Rockton Township votes to donate to three historical organizations


Bushnell Wheeler Home, South Beloit, IL

Rockton Township is showing strong support of Macktown Living History, Rockton Township Historical Society, and South Beloit Historical Society through generous donations to each.

Per a resolution drafted by Rockton Township attorney Doug Henry, the Township authorized up to $10,000 from the township's general fund to be donated to a non-profit museum or historical society, to be equally divided between the three non-profit corporations. Any funds paid to a non-profit museum or historical society must be used solely for the maintenance and operation of the society or museum.

Before the donations can be made, the township board must determine that the general fund contains funds not derived from a township tax levy, and that those funds aren't needed for township purposes during the remainder of the current fiscal year, and the township Board of Trustees has determined that the general fund has accrued interest; and that interest also isn't needed for township purposes during the fiscal year.

Through these contributions it will allow a greater promotion and preservation of history in communities.

Rockton Township Historical Society (RTHS) was formed in 1952 as a result of community interest in saving the Stephen Mack house in the Macktown Forest Preserve from demolition. This effort was spearheaded by the women of the Rockton Woman’s Club. After successfully meeting this goal, the society maintained a museum in that building for over fifty years.

There were 100 charter members in 1952. In 2002, a special 50th anniversary program was held to honor several of those charter members of the group, one of whom (Pat Hopkins) is still living in Rockton.

In 2022 Rockton Township Historical Society celebrated their 75th Anniversary while also commemorating the 125th anniversary of the Rockton Woman's Club.

The Macktown Museum contained historic items donated by area families including items from the Mack family.

In 1993 the society purchased the Fassett/Ellingson home on Green Street in Rockton for additional space. Two additions to that site, one in 1999 and one in 2003, have allowed them to bring their complete collection into one area.

Since the formation of the Historical Society, these museums have been open to the public one weekend day throughout the summer months. Currently the museum is open on Saturdays from 10 a.m. – 2 p.m., April through September, and by appointment for tours. In addition they hold educational programs, usually the evening of the fourth Monday of most months, as well as other special events and fundraisers. Last month the featured program was on Fairbanks Morse History and USS Beloit.

On April 23 at 1 p.m, the public is welcome to once again relive the days of the Wagon Wheel Resort. A Wagon Wheel historian will lead everyone on this journey into the past.

Rockton Township Historical Society is an all volunteer organization and relies on donations and fundraisers for necessary expenses.

In addition to the original circa 1865 “grout house” furnished in period style, their other areas feature a farm room, old settlers bedroom and kitchen, Mack family and Native American displays, military items and uniforms including displays about Civil War Brigadier General Elon Farnsworth.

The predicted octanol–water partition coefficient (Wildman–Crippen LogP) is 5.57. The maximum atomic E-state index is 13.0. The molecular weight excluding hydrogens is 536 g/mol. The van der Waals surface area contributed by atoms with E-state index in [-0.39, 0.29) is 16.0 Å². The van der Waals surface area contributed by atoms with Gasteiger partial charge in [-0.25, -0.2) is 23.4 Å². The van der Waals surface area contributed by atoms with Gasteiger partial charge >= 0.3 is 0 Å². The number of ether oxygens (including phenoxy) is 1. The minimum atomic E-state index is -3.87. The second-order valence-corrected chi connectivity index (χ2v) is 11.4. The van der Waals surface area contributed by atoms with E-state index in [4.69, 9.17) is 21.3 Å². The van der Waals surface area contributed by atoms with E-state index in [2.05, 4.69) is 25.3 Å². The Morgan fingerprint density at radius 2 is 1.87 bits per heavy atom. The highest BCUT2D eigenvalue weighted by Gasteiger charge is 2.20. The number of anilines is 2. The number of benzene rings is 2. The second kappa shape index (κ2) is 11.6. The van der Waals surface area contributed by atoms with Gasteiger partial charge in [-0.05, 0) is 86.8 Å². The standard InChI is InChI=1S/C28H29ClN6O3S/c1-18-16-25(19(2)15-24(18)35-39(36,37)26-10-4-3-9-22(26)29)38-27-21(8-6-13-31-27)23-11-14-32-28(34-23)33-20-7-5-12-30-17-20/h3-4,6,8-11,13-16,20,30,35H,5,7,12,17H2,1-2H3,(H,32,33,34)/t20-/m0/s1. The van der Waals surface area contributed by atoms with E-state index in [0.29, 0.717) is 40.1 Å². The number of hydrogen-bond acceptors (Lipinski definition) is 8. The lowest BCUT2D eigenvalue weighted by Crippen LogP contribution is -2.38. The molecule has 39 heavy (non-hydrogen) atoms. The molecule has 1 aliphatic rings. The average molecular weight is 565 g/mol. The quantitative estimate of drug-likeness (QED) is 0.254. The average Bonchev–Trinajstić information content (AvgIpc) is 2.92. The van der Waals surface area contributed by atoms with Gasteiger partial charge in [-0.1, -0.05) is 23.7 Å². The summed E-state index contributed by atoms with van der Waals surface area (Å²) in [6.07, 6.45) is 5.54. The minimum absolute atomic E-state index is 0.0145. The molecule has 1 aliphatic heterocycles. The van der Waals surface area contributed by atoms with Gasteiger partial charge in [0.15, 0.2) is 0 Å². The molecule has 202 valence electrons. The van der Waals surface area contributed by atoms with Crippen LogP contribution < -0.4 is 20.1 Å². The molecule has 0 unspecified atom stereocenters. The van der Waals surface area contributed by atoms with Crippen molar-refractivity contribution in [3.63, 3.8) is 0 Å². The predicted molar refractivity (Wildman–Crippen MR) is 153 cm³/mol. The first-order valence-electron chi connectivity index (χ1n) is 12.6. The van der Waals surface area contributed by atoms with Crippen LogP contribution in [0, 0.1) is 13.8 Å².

A large area is devoted to items from Walt Williamson’s Wagon Wheel Resort, early settlers, and local business and industry.

Macktown Living History is a hub of knowledge about Rockton’s past. Set in Macktown Forest Preserve, Macktown overlooks the Rock and Pecatonica rivers in Rockton and are the remnants of Winnebago County's first settlement. It was founded by Stephen Andrew Mack Jr. and his wife Hononegah.

In its original time Macktown was known as Pekatonic.

On the premises still sits the Mack’s two story home and the Whitman Store building. Past buildings on the property also included fur trappers’ cabins, a trading post and other homes belonging to the population of 200-300, a furniture store, a school room, a shoemaker's shop, a tavern. A ferry bridge traversed the Rock River. Following Stephen Mack’s death in 1850 and the destruction of the bridge in 1851, the Macktown settlement failed to thrive. But across the river, the northern settlement prospered and became known as Rockton in around 1846 or 1847.

Frenchman's Frolic, The Gathering and Second Sunday events draw those who love Rockton history to learn more about where Rockton began and how early Settlers lived. More information can be found about events on the MLH Facebook page, or call 815-624-4200.

South Beloit Historical Society owns and operates the Bushnell-Wheeler Home. Its history dates back to 1850 when Professor Jackson Bushnell of Beloit College began investing in real estate after admiring the view of the bluff south of Turtle Creek and purchasing the land. In 1856, Reverend Alexander Montgomery, the agent for the American Board of Foreign Missions, purchased five acres of which the house stands to build a retirement home for missionaries. The house was completed and he lived there three years before dying in 1860.

Various events happen year round at the society such as an ice cream social in the month of June, Christmas events. The property is open for tours upon request, and for weddings, both indoor and outdoor.

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